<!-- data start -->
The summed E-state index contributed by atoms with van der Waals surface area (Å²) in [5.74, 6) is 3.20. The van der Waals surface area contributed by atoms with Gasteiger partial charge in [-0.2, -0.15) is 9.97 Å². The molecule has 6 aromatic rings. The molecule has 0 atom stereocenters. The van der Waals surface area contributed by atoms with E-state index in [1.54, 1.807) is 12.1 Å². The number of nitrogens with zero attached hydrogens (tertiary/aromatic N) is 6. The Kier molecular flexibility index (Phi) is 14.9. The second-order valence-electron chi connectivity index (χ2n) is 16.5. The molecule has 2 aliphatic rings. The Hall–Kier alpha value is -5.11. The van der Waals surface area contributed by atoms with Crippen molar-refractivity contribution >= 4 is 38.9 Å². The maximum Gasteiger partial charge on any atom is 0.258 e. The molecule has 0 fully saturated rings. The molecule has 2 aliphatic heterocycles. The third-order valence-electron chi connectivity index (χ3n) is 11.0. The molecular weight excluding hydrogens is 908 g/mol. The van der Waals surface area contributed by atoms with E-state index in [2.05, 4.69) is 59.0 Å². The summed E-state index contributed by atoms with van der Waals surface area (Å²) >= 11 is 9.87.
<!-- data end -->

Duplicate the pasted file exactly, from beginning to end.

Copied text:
The summed E-state index contributed by atoms with van der Waals surface area (Å²) in [5.74, 6) is 3.20. The van der Waals surface area contributed by atoms with Gasteiger partial charge in [-0.2, -0.15) is 9.97 Å². The molecule has 6 aromatic rings. The molecule has 0 atom stereocenters. The van der Waals surface area contributed by atoms with E-state index in [1.54, 1.807) is 12.1 Å². The number of nitrogens with zero attached hydrogens (tertiary/aromatic N) is 6. The Kier molecular flexibility index (Phi) is 14.9. The second-order valence-electron chi connectivity index (χ2n) is 16.5. The molecule has 2 aliphatic rings. The Hall–Kier alpha value is -5.11. The van der Waals surface area contributed by atoms with Crippen molar-refractivity contribution >= 4 is 38.9 Å². The maximum Gasteiger partial charge on any atom is 0.258 e. The molecule has 0 fully saturated rings. The molecule has 2 aliphatic heterocycles. The third-order valence-electron chi connectivity index (χ3n) is 11.0. The molecular weight excluding hydrogens is 908 g/mol. The van der Waals surface area contributed by atoms with E-state index in [2.05, 4.69) is 59.0 Å². The summed E-state index contributed by atoms with van der Waals surface area (Å²) >= 11 is 9.87.